The Taoiseach told me in November that he would take a personal interest in this matter and would look for a report. Has the report been compiled, will it be published and what will it contain?

I thank the Deputy, but time is up, please.

We hear from the Minister of State at the Department of Health that it is not an issue of resources and that he had called all the CHOs and chief executives together. What is coming out of all that? In the middle of it all, more and more children's mental health and, indeed, lives are being put at risk because of inaction.

Deputy, please. The time is up.

The report is being done and is being finalised. I am told that it will be ready shortly. I will revert to the Deputy with an exact date if I can get one, as it is not an unreasonable request.

Members on this side of the House get the same representations that the Deputies opposite get. In fact, we probably get more because we are in government and there is a responsibility that comes with that.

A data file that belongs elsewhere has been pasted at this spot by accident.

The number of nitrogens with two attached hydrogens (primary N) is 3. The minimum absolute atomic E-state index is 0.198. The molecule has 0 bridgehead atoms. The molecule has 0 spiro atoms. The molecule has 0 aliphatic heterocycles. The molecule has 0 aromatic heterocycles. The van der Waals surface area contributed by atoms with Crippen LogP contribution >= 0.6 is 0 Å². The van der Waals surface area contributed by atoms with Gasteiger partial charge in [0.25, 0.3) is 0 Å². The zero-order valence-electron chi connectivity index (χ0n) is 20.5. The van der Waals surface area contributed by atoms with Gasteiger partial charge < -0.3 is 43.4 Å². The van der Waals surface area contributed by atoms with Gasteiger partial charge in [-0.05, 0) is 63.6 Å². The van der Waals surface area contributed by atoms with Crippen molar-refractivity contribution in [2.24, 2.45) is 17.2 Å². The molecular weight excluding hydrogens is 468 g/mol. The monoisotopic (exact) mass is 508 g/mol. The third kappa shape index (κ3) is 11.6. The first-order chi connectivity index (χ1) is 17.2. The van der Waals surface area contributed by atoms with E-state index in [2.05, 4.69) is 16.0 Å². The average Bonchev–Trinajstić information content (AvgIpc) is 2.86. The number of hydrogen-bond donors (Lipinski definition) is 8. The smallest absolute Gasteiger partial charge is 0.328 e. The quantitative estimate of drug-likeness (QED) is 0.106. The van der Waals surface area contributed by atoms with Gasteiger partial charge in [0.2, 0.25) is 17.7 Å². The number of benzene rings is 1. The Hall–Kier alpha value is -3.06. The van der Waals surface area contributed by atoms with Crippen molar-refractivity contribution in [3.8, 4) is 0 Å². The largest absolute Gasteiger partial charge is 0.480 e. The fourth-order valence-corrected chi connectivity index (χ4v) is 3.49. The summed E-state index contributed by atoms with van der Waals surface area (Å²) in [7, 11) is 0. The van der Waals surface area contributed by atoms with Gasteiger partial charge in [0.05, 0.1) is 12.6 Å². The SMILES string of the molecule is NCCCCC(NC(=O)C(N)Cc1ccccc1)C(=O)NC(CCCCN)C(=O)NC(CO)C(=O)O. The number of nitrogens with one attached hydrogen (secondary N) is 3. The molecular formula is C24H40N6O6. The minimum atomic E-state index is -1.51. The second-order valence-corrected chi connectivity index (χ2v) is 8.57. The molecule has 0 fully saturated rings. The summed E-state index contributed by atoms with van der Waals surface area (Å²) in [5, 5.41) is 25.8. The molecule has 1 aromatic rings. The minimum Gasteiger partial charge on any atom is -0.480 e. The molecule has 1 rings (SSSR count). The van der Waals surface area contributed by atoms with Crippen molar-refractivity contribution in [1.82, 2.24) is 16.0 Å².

Believe me, we know the stories and frustrations of parents who are trying to get supports and access to professional services for their children.

There is no lack of motivation on this side of the House to improve services. My understanding is recruitment is the biggest challenge in getting the professionals we need, but the recruitment process is well under way. I have given the Deputy some of the figures for improvements, but we have a long way to go yet. That is the why the report, to which he referred, which will be finalised soon will help us to move in the direction we need to take to make sure we accelerate progress in this area.

After eight years in government that is the result.

The Tánaiste and I can both agree that the situation in Venezuela is very difficult. The economy is in crisis and the people are divided. While the Taoiseach believes the Donald Trump narrative that it is due to a failure of socialism, personally I am more inclined to believe the UN special rapporteur Alfred de Zayas who made an extended visit to Venezuela late last year and is, in fact, an international law expert.

He was not the only one to visit.